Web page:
The BUZZ

A meaning of Christmas

Posted on: 03/12/2008

Written by Emma Ede

A dog is for life, not just for Christmas – but that’s ok, because I’d rather have a pair of Jimmy Choo’s anyway. 
Or why money means nothing until you’ve spent it. 
 
So, we’ve just reached the month of December, and that means that Christmas is at the back of everyone’s mind. Most of the adverts started to be aired in mid-November, and the music channel Christmas song special programmes as well, technically, but I don’t think you can say that Christmas is close until you start your advent calendar. Or you would do, if you were under 12 (actually, I have one this year, but that’s only because I like chocolate in the mornings). As it’s December, though, some of us (especially the girls, if you believe the stereotyping) have begun to think about Christmas shopping.  

Now, I’m not going to give you a guide to the best bargains, the best present ideas, or the best anything else. I’m not qualified to tell you that, for one thing, as I don’t know, and also because I don’t know your friends, so I won’t know what you’re looking for. There should be articles like that elsewhere in this magazine, so feel free to have a read.  

No, what this article is about is this – don’t be stingy this Christmas. I feel this needs to be said, what with the credit crunch, and my presumption that most people reading this are students. Students aren’t renowned for flashing the cash. I’m not suggesting taking out huge loans, or overspending, because that is especially stupid now and not even advisable when we’re in an economic boom. What I’m saying is really quite clichéd, but always worth reiterating – Christmas is a time for giving.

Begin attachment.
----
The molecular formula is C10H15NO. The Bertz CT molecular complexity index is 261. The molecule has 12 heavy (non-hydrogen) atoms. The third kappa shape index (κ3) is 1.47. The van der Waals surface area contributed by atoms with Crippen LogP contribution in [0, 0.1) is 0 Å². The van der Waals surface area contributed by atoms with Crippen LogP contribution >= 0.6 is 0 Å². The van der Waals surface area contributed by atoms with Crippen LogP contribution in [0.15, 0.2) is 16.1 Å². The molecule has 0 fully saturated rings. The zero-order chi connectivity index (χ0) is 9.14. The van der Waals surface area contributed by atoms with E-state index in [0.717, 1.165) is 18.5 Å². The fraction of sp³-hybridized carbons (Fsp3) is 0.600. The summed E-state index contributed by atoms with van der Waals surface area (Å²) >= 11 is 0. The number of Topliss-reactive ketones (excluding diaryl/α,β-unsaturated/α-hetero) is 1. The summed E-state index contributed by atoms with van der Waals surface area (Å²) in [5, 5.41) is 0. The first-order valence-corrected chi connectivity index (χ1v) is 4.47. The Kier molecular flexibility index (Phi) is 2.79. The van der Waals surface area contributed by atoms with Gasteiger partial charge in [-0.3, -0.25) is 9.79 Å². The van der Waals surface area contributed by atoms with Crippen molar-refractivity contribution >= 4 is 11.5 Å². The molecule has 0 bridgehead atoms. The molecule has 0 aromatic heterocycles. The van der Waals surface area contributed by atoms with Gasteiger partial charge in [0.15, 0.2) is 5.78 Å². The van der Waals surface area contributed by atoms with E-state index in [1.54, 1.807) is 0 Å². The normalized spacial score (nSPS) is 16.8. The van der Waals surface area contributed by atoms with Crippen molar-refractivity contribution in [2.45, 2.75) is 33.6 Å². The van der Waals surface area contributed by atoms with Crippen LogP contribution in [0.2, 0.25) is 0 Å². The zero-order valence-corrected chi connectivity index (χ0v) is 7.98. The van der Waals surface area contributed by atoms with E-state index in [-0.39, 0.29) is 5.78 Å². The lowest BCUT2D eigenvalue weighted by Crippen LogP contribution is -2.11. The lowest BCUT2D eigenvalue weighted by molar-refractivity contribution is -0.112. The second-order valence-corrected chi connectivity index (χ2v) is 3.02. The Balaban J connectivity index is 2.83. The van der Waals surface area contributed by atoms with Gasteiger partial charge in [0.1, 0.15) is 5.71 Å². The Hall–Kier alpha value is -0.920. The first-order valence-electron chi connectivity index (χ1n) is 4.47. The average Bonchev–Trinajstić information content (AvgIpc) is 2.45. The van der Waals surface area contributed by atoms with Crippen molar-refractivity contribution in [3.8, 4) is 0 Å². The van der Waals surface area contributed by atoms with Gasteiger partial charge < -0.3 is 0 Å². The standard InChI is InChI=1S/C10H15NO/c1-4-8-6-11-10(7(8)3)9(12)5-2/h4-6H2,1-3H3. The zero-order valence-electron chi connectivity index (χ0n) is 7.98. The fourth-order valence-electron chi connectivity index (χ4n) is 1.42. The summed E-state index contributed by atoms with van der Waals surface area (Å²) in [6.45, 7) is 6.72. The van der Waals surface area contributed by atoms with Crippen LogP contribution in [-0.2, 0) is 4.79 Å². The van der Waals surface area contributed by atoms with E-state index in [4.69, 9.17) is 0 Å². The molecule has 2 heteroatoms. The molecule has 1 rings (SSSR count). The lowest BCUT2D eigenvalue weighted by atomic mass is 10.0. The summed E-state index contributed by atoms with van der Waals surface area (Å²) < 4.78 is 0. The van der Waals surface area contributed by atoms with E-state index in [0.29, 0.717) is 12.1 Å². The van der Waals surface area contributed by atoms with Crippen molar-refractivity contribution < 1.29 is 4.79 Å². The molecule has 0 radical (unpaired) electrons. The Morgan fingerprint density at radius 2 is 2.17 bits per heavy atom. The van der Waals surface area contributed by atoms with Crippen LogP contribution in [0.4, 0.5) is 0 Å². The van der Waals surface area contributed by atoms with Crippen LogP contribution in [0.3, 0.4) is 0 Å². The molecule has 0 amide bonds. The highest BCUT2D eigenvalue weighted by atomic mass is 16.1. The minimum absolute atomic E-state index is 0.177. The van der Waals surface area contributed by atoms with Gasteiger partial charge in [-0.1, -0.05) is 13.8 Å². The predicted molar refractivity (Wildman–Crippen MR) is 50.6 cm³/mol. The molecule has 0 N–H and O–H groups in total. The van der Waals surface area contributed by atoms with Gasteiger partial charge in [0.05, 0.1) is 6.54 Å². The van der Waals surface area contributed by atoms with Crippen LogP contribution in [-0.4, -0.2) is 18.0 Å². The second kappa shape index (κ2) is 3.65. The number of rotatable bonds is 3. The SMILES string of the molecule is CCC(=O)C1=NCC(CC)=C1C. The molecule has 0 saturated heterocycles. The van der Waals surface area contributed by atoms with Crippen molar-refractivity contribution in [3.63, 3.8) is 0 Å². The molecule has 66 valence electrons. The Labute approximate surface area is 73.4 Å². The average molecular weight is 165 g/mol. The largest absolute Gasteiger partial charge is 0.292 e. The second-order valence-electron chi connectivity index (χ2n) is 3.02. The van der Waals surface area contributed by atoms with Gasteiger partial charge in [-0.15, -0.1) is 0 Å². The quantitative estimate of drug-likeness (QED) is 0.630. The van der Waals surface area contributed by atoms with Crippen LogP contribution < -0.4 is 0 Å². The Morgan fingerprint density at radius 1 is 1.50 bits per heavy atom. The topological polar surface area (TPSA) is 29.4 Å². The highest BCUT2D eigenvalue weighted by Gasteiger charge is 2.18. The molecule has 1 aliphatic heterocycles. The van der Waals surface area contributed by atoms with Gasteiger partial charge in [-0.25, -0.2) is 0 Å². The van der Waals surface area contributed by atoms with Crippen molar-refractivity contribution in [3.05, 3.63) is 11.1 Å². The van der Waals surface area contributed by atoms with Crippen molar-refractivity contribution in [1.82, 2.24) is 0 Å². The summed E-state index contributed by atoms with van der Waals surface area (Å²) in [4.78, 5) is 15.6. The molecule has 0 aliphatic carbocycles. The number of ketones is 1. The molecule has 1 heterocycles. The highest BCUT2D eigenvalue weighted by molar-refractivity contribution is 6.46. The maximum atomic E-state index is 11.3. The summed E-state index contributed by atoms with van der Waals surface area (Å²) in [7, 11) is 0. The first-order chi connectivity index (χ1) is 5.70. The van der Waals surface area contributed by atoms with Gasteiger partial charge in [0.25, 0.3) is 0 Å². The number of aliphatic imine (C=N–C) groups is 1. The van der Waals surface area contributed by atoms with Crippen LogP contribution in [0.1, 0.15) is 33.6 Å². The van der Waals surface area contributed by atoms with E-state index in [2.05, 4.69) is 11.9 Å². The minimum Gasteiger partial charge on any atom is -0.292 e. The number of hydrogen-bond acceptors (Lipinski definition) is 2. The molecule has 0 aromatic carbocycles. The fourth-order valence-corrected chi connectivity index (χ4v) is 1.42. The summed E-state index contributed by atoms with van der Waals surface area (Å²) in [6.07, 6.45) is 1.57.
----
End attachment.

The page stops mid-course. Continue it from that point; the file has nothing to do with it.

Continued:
The temptation is to buy little presents, or not to buy anything at all. But, whilst the hassle of thinking of, and buying, presents is time consuming, and the lack of funds for yourself an irritant, there is nothing quite like buying something for a friend that you know they will love. Even if you’re doing a secret Santa, don’t be the one who tries to lower the maximum spending. In fact, try to spend up to the maximum and not the minimum, because you’re only buying one gift, and that gift can make someone happy, even if only for a bit.  

Equally, we all know that all the festivities surrounding Christmas costs money. College parties, work parties, friend’s parties. For girls, dresses for all of them. For boys – well, certainly not dresses. Then there’s tickets, drinks, and everything else. It adds up, doesn’t it? But surely going out and enjoying yourself doing something you only do once a year is better than sitting at home, bored but with money to do “other things”. Equally, don’t go out and then whine about how much things are costing – that’s not fun for anyone. Just get into the spirit of things and get on with it – December is for fun and laughter, January is for worrying about your funds, or lack thereof.  

Last year, I wrote a long moan about why Christmas has become commercialised. This year, I’ve realised that that’s the point of Christmas now – and that Christmas is supposed to be open to everyone – so if it’s the presents that people enjoy, why not? Also, I don’t believe that not spending will help with the economic plunge. By all means, don’t overspend, but in a country with industry so dependent on the public service sector and on sales of goods, both primary and secondary, not spending is only going to make things worse. Think about it – most students have jobs in shops or restaurants – Tesco, McDonalds, Argos, etc. If no one goes there anymore, they’re going to lay off staff. This is how our capitalist economy works, so whilst spending wisely is important, so is actually going out and doing the spending. Though you might not think it affects you that much, think about the impact on your student loans, if you’re going to university, or your job prospects if not.